“The academic engagements which I left Ghana last month to fulfill were fixed over one year ago. The engagements are in different countries: Switzerland, Austria, Greece, Sweden, Italy and Holland, and extend from July to October. ¶ The passages for my wife, my children and myself were booked over four months in advance for the 17th June. This is not the first time [that] my family has traveled with me when I have visited Europe to fulfill academic engagements. ¶ They were with me when I went to Oxford in 1952, and also when I went to Holland in 1956 as Guest Professor. My children spent a term at a school in Holland that year. ¶ My wife was again with me in Holland last year when I went to fulfill another academic engagement. So their traveling with me in 1959 is neither unusual nor exceptional. ¶ It was not difficult for me to find out that the Ghana Government had decided that my passport should be seized to prevent me from traveling abroad to fulfill my engagements. The police were sent to my house at Accra on the 11th June, and also to my home in Wenchi and my residence in Kumasi. ¶ When they failed, police officers were sent in large numbers to Takoradi on the 17th June, the date of my departure. But the plans of the government were foiled, and I traveled on the M.V. Accra as arranged four months previously, in spite of their efforts. ¶ Within the last fifteen months, I have been invited as Guest Professor to two universities in the United States and to one in Switzerland for periods varying from one to three years. I have also been offered professorships at two universities in Switzerland, and two in Holland, and I have been approached about taking up a professorship at a famous British university. I have nevertheless remained in politics. ¶ It was as far back as August last year that I was offered the professorship in Sociology at the Institute of Social Studies at The Hague[,] to be held jointly with another professorship at the University of Leiden. I agreed to discuss the matter when I visited Europe this summer, because I had enjoyed my work in Holland on the two previous occasions [that] I had been a Guest Professor there. ¶ But the publication which reached Ghana was sent before I myself arrived at The Hague, and before I had discussed the matter with the authorities concerned. The publication was not sent out by the Institute of Social Studies, nor by the Africa Study Center at Leiden, and that was why it contained a number of inaccuracies. ¶ The official release sent on behalf of the authorities and myself after our meeting on the 1st July read as follows: ¶ ‘Dr. Busia arrived at The Hague this morning. He met the Deputy Rector of the Institute of Social Studies and the Director of the Africa Study Center at Leiden. It was agreed that the matter will be further discussed after Dr. Busia returns from a three month’s visit to Switzerland, Austria, Greece, Sweden and Italy where he is to fulfill previous academic engagements.’ ¶ I have not yet received the Speaker’s reply to my application for [a] leave of absence to enable me to fulfill these engagements, but I have learnt from the British Press that the application has been refused. If so, my seat in parliament will probably be declared vacant in accordance with a recent law. ¶ I shall not be unprepared for such a step. I would still have ways of helping the United Party to victory”(The Courage And Foresight of Busia 19-20).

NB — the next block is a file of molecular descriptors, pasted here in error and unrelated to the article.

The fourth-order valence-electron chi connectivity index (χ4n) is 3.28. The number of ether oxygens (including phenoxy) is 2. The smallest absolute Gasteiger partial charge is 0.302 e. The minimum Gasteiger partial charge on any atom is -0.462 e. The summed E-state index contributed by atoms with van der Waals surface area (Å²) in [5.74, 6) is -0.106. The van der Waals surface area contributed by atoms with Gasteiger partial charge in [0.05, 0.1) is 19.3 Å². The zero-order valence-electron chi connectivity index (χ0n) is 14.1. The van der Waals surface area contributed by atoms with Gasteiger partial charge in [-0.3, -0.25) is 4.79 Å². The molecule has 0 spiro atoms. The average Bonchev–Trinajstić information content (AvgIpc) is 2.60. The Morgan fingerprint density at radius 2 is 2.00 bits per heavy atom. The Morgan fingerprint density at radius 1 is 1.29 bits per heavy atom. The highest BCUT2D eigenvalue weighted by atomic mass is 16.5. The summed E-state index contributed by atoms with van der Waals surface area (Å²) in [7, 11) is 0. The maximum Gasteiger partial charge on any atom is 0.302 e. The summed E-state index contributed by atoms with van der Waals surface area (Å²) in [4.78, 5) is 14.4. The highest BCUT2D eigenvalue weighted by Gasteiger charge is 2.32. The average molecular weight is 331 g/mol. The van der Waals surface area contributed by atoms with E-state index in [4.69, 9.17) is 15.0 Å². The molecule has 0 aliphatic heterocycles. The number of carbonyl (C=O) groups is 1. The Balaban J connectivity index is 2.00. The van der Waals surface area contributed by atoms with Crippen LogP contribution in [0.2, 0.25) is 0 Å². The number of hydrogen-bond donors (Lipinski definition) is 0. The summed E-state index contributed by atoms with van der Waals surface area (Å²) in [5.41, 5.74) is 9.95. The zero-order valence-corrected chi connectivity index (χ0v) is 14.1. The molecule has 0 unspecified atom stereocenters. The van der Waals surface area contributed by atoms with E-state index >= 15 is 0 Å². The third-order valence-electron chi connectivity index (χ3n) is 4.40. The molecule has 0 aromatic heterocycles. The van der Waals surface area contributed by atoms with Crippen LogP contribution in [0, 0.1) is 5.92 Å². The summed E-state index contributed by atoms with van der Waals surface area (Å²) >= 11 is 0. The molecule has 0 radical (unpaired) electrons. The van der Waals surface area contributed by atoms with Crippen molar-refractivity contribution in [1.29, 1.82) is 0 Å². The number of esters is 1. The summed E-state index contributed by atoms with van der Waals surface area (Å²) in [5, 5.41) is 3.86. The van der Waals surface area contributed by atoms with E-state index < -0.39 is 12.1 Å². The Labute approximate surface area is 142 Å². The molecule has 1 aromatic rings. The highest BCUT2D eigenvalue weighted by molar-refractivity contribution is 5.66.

For the leader of the erstwhile Ghana Congress Party (GCP), the direct and legitimate spawn of the Danquah-led and seminal United Gold Coast Convention (UGCC), and shortly thereafter the United Party (UP), while there was no question about the fact of Mr. Nkrumah having led a geopolitical Ghana into a nominal state of sovereignty, nonetheless, it was veritably the “soul” of the nation that was in dire need of total emancipation. In other words, his highfalutin and pontifical rhetoric and all, Nkrumah had merely taken Ghana from out of the clutches of British colonial rule, only to plunge the country into a state of indigenous tyranny. The new political dispensation, Busia intimated, necessitated the collaborative efforts of all humanists and ardent advocates of a healthy democratic African culture, in order to vigorously fight and decisively defeat the same: